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Sunday, May 6, 2012

The Problem With the Arab World's Love Affair With English

From Fortune:

Marhaba and hello. In March, I visited the Mohammed bin Rashid School of Communications at the American University in Dubai, where I sit on the advisory board with prominent regional business leaders. After some students presented reports to us in fluent English, I was surprised to hear my fellow board members say bluntly that their native language is "in crisis."

It turns out English is fast becoming the only language of a new generation of educated Arabs.

This isn't a good thing for the region or the rest of the world. (I'll get to that in a moment.) The journalism school at the AUD is the only modern program in the Middle East that allows students to study in Arabic. Still, many students arrive poorly versed in written Arabic and the formal spoken language and require refresher Arabic language courses.

Literacy in the Gulf States is 98%, according to Unesco. But that literacy is increasingly in English, not Arabic.

This English bias starts early, with children in private "model" schools in the United Arab Emirates studying their full curriculum, including math and science, in English. But state schools are pushing a pro-English agenda too. Professor Patricia Abu Wardeh, who has lived in the UAE for 16 years and in the region for more than three decades, laments that the UAE's government-sponsored Zayed University offers no major in Arabic.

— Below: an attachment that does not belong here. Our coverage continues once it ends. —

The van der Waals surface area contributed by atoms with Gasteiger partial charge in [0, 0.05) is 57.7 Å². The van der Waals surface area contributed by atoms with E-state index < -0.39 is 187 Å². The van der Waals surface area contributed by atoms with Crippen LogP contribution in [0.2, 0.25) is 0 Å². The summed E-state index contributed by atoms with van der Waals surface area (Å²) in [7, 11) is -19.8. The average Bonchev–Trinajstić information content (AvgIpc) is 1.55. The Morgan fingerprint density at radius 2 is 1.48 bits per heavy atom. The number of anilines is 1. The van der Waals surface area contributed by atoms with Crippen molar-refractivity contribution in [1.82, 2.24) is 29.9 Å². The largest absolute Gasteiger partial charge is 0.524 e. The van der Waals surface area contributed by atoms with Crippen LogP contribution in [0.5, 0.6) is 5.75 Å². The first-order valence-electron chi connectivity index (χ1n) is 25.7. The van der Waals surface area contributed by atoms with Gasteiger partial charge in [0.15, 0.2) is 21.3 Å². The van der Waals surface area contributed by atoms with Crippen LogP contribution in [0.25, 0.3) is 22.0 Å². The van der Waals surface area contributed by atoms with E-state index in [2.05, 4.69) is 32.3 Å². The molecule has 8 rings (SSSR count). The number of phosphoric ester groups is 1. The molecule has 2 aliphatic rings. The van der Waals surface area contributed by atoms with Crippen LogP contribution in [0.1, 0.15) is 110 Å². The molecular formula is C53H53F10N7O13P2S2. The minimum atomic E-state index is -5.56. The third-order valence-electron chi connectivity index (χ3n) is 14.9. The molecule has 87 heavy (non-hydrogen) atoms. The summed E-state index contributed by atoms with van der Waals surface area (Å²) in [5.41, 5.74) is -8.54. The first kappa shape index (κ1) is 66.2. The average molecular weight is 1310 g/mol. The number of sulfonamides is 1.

The trend appears to be taking hold regionwide. In Saudi Arabia, many upper-middle-class families speak English at home -- not just at work -- because, as one knowledgeable source told me, parents fear Arabic isn't sophisticated.

One Emirati CEO told me his own children do not speak Arabic fluently. He said he put them in English schools to help ensure they'd have great career prospects. But now he says he regrets that his children don't feel comfortable speaking the language of their forefathers.

As you probably well know by now, I make no bones about the fact that I'm in the pocket for her and her network. Putting that aside, this is a decent article which highlights the growing language disparity in the Arab world. Your thoughts.

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